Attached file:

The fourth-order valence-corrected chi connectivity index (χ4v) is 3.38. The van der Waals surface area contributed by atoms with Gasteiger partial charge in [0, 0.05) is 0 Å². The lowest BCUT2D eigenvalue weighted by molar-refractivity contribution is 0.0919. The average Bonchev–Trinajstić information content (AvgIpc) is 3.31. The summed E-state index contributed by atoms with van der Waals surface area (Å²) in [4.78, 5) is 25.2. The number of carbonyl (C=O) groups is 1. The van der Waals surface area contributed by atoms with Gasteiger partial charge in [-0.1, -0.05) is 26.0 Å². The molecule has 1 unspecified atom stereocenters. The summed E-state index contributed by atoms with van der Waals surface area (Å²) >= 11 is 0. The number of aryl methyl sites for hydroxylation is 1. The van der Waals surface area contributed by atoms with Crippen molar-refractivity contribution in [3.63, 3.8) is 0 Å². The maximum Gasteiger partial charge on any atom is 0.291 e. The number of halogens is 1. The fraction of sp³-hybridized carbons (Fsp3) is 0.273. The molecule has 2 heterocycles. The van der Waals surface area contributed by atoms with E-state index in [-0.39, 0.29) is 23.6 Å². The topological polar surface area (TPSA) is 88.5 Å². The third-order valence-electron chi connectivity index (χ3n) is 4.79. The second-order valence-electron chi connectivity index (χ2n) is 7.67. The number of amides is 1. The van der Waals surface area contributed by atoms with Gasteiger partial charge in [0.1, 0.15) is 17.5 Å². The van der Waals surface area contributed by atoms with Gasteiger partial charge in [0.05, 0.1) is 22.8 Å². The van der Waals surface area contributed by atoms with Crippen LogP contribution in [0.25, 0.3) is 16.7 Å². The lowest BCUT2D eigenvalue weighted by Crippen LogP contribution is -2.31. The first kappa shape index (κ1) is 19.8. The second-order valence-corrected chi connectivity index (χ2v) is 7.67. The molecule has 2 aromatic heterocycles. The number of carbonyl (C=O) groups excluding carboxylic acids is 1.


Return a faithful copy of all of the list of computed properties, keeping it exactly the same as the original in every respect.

The fourth-order valence-corrected chi connectivity index (χ4v) is 3.38. The van der Waals surface area contributed by atoms with Gasteiger partial charge in [0, 0.05) is 0 Å². The lowest BCUT2D eigenvalue weighted by molar-refractivity contribution is 0.0919. The average Bonchev–Trinajstić information content (AvgIpc) is 3.31. The summed E-state index contributed by atoms with van der Waals surface area (Å²) in [4.78, 5) is 25.2. The number of carbonyl (C=O) groups is 1. The van der Waals surface area contributed by atoms with Gasteiger partial charge in [-0.1, -0.05) is 26.0 Å². The molecule has 1 unspecified atom stereocenters. The summed E-state index contributed by atoms with van der Waals surface area (Å²) >= 11 is 0. The number of aryl methyl sites for hydroxylation is 1. The van der Waals surface area contributed by atoms with Crippen molar-refractivity contribution in [3.63, 3.8) is 0 Å². The maximum Gasteiger partial charge on any atom is 0.291 e. The number of halogens is 1. The fraction of sp³-hybridized carbons (Fsp3) is 0.273. The molecule has 2 heterocycles. The van der Waals surface area contributed by atoms with E-state index in [-0.39, 0.29) is 23.6 Å². The topological polar surface area (TPSA) is 88.5 Å². The third-order valence-electron chi connectivity index (χ3n) is 4.79. The second-order valence-electron chi connectivity index (χ2n) is 7.67. The number of amides is 1. The van der Waals surface area contributed by atoms with Gasteiger partial charge in [0.1, 0.15) is 17.5 Å². The van der Waals surface area contributed by atoms with Gasteiger partial charge in [0.05, 0.1) is 22.8 Å². The van der Waals surface area contributed by atoms with Crippen LogP contribution in [0.25, 0.3) is 16.7 Å². The lowest BCUT2D eigenvalue weighted by Crippen LogP contribution is -2.31. The first kappa shape index (κ1) is 19.8. The second-order valence-corrected chi connectivity index (χ2v) is 7.67. The molecule has 2 aromatic heterocycles. The number of carbonyl (C=O) groups excluding carboxylic acids is 1.